The result is that in order to really make use of the book one must look up the phonological information about each language used in the book individually. Normally this would not be a problem. However, one of the attractions of this book is that it includes many examples and exercises from little known languages. Instead of making the book vibrant and intriguing the examples become cloudy and difficult, because we have no guide to their pronunciation. Although I uphold his decision to include these languages, it is discouraging to consider how much time would have to be spent looking up information on how the native writing systems of so many languages is actually pronounced.
To be fair, when other scripts such as Greek, Russian, or Korean are used in a language, Payne does include the IPA transcription. But consistency seems to me to be an important here. The IPA should be used throughout the book. The author also seems to support this idea, as he has included the tables at the beginning of the book and uses the transcription in the first three chapters. I feel that the book would be improved if the IPA transcriptions were included under the original texts. Even a table of symbols that are translated into IPA at the beginning of the book would do.
As a related note, many of the symbols used in the text seem to be adopted from the Americanist Phonetic Alphabet (APA). Indeed some of the Russian examples are given in APA without any further explanation (p. 142 (7); p. 143 table 5.3) However, some letters such as ą, ę and ų are not listed in either standard. Furthermore, it seems that in several places the IPA and the APA have been used in a kind of 'mix'. Some transcriptions (p. 127-28 ex. 4.2) include the IPA ɛ̃ and are then closely followed by the distinctive APA š. What are we to do with such transcriptions? The language being transcribed in the exercise is Apanijé, a small language spoken in Brazil. I looked but was unable to find an alphabet for this language, indicating that we are dealing with IPA, but this leaves us with the mystery of what to do with the š.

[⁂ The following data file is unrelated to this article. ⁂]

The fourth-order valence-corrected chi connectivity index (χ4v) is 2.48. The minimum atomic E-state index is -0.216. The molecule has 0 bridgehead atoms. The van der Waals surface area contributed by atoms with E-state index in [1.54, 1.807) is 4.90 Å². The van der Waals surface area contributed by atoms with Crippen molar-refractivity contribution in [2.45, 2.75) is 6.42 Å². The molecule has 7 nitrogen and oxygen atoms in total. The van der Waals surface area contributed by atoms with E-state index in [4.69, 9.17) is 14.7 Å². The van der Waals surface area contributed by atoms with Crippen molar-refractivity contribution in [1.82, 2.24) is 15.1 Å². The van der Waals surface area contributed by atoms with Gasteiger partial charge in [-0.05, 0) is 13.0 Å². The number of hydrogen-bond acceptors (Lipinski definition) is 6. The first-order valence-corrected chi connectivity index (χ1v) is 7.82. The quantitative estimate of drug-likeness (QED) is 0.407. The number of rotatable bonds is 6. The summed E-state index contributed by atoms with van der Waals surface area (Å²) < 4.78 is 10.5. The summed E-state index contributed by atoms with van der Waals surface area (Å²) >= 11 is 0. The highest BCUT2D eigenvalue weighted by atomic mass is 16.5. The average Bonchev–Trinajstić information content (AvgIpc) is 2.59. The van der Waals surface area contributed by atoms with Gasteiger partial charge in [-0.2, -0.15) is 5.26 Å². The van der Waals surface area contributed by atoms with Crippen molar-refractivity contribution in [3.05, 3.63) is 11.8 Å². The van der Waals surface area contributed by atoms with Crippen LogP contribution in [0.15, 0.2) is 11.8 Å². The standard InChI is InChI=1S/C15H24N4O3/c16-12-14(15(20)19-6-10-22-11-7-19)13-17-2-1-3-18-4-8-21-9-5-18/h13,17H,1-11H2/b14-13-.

I have corresponded directly with Professor Payne, and although these problems are present, they seem to be the result of what makes this book so appealing. That is, the number of languages used and the fact that they are 'small' languages means that they have been gathered from many sources and are often written in idiosyncratic scripts. The result is a 'mixed bag' of symbols and characters. Payne points out that this is also a kind of exposure for the students, as such scripts are reality in the study of little-known languages.
Another exciting aspect of the book is it's extended life on the internet. More and more frequently we find that a published textbook needs to be updated almost immediately. Professor Payne is dealing with this problem by setting up a parallel web site that includes corrections to the book, further exercises in .pdf format and solutions to the exercises. At the moment, much of this page is 'under construction', which is understandable since the book has only been out a few months. Hopefully the page will be fully up and running by the Fall so that teacher's and students can benefit from the extended interface. At the moment, the access to the exercises is granted to people who can present credentials showing that they are in fact teachers. This seems a good idea at the beginning, but I am not sure that heavy restrictions are really necessary.
Baker, Mark. 2003. Lexical Categories; Verbs, Nouns and Adjectives. Cambridge Cambridge University Press
Fromkin, V.A. and Rodman, R. 1997 Introduction to Language 6th edition. Harcourt Brace.
Yule, George. 1996. The Study of Language, Cambridge: Cambridge University Press
ABOUT THE REVIEWER:
ABOUT THE REVIEWER
Michael Moss, PhD, Associate Professor, Univeristy of Gdansk
My research interests include syntax (in the Minimalist Program) and
historical linguistics. My current research is centered on Polish syntax
and the historical development of various clitics in that language.